Sunday, February 26, 2012

Winter Walk in the Shaw Woods

Now that Winter is back, I'd like to tell you about a little snowshoeing excursion I went on last week. Funny how our minds work. Several warm days with the snow melting and all I could think about was Spring, then a good snowfall and a couple of cold nights and I'm back in Winter mode. Anyway, I went along on a short snowshoeing tour of the Shaw Woods.

The tour was a preliminary to a workshop on trail-making. I won't go into the specifics of the trail designing exercise, except to say that it is a protocol to help a group of people with diverse interests reach consensus on some of the aspects of a nature trail. It's a new and proprietary protocol developed by, among others, the Friends of Bonnechere Parks. It is called Footprints in Time, or FIT which is a wonderful name given their goals of encouraging fitness while respecting local history. I have to say the procedure seemed to work very well. At the end of the morning's work, we had a pretty good starting list of points to be made on the interpretative signage along a future FIT trail in the Shaw Woods.

But back to the snowshoeing. Here's a shot of us heading into the Woods:

The trail was pretty well packed down at the start, so we carried our snowshoes! I used the opportunity to sneak looks at people's snowshoes and the various bindings they had. My snowshoes are fine, but the bindings leave a lot to be desired. They are attached using rubber straps that just don't stay done up. The straps are too short, for one thing. I saw one system that involved a flat rubber sheet with a keyhole cut out for the boot and two long rubber arms used to tie it to the snowshoe that looked really good. Now all I have to do is find some suitable rubber.....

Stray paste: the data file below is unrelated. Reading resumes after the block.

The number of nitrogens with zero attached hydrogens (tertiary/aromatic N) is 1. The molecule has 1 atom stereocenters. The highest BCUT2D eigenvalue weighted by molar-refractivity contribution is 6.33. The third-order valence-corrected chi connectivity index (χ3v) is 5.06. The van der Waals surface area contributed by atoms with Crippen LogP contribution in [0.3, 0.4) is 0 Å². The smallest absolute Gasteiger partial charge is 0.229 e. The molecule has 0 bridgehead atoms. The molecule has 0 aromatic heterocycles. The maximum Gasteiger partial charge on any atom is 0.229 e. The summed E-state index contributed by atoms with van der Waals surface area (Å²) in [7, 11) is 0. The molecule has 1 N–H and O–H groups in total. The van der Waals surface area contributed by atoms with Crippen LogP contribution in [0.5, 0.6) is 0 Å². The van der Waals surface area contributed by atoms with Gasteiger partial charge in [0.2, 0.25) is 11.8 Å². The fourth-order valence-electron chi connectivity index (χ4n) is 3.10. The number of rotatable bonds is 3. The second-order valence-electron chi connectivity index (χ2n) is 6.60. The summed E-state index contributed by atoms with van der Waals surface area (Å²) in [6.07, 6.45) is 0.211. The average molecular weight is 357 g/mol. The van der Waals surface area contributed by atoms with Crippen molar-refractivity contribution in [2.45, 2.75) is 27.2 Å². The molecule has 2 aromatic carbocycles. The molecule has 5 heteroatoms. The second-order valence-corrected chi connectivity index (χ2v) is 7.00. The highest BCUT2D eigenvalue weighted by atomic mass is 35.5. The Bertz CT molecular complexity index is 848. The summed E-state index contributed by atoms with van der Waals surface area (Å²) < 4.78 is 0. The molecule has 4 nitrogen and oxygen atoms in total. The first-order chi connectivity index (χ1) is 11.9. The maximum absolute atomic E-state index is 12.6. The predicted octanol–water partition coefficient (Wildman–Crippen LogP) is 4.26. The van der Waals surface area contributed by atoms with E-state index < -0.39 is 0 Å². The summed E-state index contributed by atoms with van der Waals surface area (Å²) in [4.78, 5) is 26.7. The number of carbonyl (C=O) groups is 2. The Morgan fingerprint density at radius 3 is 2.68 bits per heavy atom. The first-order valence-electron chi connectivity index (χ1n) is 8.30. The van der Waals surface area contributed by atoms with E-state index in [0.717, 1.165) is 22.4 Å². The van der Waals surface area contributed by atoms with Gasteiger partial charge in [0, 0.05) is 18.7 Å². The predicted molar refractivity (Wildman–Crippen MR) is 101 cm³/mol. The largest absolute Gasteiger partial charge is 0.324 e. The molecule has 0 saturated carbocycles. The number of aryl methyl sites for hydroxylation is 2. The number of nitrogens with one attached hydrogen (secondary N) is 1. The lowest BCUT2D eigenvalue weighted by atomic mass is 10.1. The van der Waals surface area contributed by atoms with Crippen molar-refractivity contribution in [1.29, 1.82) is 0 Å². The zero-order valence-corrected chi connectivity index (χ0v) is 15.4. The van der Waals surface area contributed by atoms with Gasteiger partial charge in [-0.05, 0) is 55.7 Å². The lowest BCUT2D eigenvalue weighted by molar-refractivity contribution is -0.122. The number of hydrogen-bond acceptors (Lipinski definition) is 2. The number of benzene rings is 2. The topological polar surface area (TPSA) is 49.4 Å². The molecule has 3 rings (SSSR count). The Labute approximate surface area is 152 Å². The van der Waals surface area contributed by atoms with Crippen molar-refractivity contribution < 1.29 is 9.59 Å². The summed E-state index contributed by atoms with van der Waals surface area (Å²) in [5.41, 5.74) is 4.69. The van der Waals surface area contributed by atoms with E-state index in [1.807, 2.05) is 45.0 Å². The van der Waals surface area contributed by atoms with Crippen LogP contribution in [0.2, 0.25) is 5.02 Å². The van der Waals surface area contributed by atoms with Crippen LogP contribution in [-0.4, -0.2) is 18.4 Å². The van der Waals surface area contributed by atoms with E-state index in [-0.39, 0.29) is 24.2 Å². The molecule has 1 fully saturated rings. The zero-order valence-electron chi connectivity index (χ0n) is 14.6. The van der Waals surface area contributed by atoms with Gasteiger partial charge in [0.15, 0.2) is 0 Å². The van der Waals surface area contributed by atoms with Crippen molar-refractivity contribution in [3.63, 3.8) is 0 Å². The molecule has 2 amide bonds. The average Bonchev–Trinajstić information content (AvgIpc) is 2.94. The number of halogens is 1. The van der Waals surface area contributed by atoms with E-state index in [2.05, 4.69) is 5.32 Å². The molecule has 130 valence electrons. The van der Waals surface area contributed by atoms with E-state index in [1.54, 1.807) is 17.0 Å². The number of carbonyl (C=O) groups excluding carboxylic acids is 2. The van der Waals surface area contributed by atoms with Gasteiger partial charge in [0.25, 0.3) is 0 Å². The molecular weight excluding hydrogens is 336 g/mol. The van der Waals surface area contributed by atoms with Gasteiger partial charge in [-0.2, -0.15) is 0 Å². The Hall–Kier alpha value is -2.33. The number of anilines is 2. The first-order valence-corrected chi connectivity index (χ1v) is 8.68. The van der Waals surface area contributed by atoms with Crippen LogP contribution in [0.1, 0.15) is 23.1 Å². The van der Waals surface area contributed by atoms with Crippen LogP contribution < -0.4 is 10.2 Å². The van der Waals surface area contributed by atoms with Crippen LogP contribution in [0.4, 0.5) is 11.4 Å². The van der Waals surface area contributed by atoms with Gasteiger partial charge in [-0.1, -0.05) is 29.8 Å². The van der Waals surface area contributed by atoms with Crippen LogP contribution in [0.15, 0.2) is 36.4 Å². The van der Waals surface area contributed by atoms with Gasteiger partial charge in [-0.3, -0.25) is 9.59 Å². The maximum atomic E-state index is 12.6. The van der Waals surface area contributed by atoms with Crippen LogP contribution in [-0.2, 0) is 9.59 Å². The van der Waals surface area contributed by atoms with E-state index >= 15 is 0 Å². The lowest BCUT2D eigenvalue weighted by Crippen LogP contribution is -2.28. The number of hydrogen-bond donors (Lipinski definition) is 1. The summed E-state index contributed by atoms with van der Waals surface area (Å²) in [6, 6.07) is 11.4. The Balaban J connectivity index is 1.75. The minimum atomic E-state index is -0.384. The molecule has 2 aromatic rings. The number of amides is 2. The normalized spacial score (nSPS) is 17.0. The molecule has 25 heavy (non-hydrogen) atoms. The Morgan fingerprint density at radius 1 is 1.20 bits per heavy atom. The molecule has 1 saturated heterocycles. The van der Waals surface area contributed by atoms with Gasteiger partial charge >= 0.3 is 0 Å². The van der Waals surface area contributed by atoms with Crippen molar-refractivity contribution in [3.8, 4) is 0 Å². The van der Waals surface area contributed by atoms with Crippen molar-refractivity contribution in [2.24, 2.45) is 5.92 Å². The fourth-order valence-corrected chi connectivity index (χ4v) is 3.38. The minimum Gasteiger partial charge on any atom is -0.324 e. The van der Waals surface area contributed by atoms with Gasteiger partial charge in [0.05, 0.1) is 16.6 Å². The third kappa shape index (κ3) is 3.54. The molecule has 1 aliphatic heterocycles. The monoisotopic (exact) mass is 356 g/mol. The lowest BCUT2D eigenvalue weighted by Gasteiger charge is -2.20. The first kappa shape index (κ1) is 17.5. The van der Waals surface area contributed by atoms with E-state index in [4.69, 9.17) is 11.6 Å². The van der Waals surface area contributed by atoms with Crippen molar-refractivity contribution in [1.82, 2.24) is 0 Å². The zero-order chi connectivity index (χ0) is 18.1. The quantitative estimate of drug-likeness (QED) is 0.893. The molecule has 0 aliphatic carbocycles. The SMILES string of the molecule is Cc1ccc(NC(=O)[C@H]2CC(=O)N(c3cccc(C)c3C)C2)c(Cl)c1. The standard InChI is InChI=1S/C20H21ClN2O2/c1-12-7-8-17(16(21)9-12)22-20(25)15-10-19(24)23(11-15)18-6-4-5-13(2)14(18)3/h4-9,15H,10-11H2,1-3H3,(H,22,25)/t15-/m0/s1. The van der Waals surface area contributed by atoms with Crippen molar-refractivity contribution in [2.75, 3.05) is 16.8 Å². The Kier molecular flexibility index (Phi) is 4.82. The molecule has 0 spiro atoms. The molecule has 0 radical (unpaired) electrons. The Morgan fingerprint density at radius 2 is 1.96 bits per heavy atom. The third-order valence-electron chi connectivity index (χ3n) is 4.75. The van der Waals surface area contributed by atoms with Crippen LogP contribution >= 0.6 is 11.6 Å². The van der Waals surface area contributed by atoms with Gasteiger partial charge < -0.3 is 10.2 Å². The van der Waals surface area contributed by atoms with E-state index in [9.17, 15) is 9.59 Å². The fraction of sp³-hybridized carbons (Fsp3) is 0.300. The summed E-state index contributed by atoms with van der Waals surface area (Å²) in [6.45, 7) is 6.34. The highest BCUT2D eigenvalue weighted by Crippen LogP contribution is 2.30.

As you can see, it was sunny and warm . I loved the way the sun lit up the understory in the Beech/Hemlock forest. Young American Beech, Fagus grandifolia, hang on to their leaves all winter -  kind of a shabby effect when there are only a few trees, but looks perfectly reasonable in a Beech woods. I wonder why the leaves don't drop. Young Oaks do this too. Does this mean they don't go dormant the same as the more mature trees? Is it that young Beeches, like young Humans, don't want to go to bed? Some of the Beeches in this grove must be quite old as they are a good 2' diameter at the base. Large Eastern Hemlocks, Tsuga canadensis, are interspersed with the Beeches, and you can really see them in the Winter. In the summer, you don't notice them so much.

My favourite spot is the Hemlock grove. Hemlocks tower over the trail here. Stop, close your eyes, listen to the wind,  feel the cool moist air on your face. With a little imagination you are in a dense coniferous forest, a forest of 'hushed coniferous giants'.

 It works best on misty days, but you can practice.

My Hemlock Grove at home consists of one tree 10' tall and one seedling about 2' tall. There are 4 or 5 fairly large trees on my neighbour's side of the fence, but they don't look that healthy. The beaver pond must flood them most years. At least my two are higher up and safe from that. But they have a long way to go before they are a Grove!

Fallen Hemlock twig

Friday, February 24, 2012

Scented Clivia

When I opened the Plant Shed door just now I was met by a wonderful soft sweet flowery smell. The snow falling heavily outside made it all the more welcome. And what was sending out this fine fragrance? A yellow Clivia!

Describing a fragrance is difficult. All one can really do is compare it to some other fragrance.... so I'll describe it as  sweet, lightly floral, with a hint of citrus, all supported by a deep underlying note of earthiness. Sounds like a wine, doesn't it!

Describing the colour of this flower isn't much easier. It's yellow, yes, but yellow overlaid with a soft pinkish orange-y buff. The flowers are a good size, have very good texture, and are held well above the foliage. There are 14 flowers on the stem, and this for the plant's first blooming. It's one of the five plants I grew from seeds which came from South Africa described as "yellow crossed with Vico Peach". The peach parentage certainly shows.